In light of the upcoming first EU-Algeria Association Council Meeting on 20-21st March, the undersigned organizations would like to draw your attention to three key human rights concerns, which we hope you will be able to address with the Algerian authorities.
1. The Amnesty law
On 27 February 2006, Algeria’s full cabinet, with President Abdelaziz Bouteflika presiding, approved the “Decree Implementing the Charter for Peace and National Reconciliation”, bypassing a debate in parliament, which was not in session. The full text of the law was not disclosed before its adoption.
The measures include extending a blanket amnesty to the security forces and seemingly also to state-armed militias, while widening previous partial amnesties for members of armed groups, all of whom have committed crimes under international law and other grave human rights abuses that so far have not been investigated.
We believe that the proposed new measures amount to a denial of truth and justice to the victims of the abuses and their families. They will bar victims and their relatives from seeking justice in Algeria and prevent the truth of these abuses from emerging through Algerian courts. These measures, which extend to crimes against humanity and other grave abuses, contravene international law. The European Union must ask the Algerian authorities to investigate such abuses, hold their perpetrators accountable and provide victims judicial remedies.
We would like to refer to the Conclusions of the UN Committee on Human Rights, which, as early as 1998, expressed its deep concern regarding the massacres and extra-juridical executions that occurred in Algeria, calling for the events to be duly investigated and perpetrators to be brought to justice. Further, in its report to the 62nd session of the UN Commission on Human Rights, the UN Working group on Enforced or Involuntary Disappearances criticizes the Algerian authorities’ intention to withhold the truth on and bring justice to the individual cases of disappearances, restating that “disappearance is a continuing crime as long as the fate or whereabouts of the victim are not clarified”, that “perpetrators of acts of enforced disappearances cannot benefit from special amnesty laws and that mitigating circumstances can only be evoked in cases when the perpetrator has contributed to the clarification of the case”, and calling upon the Algerian authorities to uphold their obligation under Article 14 of the UN Declaration on enforced disappearances “to bring to justice all persons presumed responsible for an act of enforced disappearance”.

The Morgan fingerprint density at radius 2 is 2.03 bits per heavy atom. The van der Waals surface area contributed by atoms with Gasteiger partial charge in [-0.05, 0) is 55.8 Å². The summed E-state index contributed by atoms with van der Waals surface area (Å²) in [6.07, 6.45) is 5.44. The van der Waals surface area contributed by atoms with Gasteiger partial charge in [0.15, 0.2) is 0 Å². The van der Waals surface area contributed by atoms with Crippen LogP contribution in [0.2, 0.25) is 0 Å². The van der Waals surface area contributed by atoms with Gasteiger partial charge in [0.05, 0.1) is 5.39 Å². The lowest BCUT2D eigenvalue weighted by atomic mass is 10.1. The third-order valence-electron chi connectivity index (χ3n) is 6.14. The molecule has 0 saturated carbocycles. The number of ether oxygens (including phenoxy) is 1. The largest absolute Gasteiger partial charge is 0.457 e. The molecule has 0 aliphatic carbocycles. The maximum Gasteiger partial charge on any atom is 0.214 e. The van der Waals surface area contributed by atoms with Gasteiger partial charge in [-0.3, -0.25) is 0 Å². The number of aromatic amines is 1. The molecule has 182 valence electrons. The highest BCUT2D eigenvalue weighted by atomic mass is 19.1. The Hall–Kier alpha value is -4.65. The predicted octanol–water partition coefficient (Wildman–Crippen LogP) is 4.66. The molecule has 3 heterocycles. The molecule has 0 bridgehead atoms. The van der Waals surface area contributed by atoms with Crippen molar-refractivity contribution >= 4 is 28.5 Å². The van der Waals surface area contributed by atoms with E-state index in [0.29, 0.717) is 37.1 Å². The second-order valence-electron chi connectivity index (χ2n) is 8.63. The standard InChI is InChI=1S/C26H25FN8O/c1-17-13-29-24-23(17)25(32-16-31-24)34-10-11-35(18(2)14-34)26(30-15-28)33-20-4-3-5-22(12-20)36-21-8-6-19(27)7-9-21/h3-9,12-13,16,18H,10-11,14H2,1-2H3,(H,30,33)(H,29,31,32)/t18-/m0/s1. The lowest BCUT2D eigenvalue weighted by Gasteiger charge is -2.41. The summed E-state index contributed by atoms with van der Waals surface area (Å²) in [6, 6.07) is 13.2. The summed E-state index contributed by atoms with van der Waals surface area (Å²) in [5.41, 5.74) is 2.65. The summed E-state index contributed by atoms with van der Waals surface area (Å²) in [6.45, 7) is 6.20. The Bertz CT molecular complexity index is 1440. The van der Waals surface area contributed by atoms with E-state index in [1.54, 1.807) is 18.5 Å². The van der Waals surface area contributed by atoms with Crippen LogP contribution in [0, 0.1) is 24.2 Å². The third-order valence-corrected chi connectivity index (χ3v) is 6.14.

It is crucial that the European Union call for the full implementation of Algeria’s international obligations, as requested by UN bodies. We therefore urge the European Union to use the opportunity provided during the Association Council to express the EU’s concern that Algeria is contravening fundamental principles of international law and that the EU expects Algerian authorities to investigate and prosecute without delay all those allegedly responsible for grave human rights violations and to uphold the right of all victims of serious human rights abuses to truth, justice and full reparation, which are essential guarantees to any process of reconciliation.
2. Freedom of Expression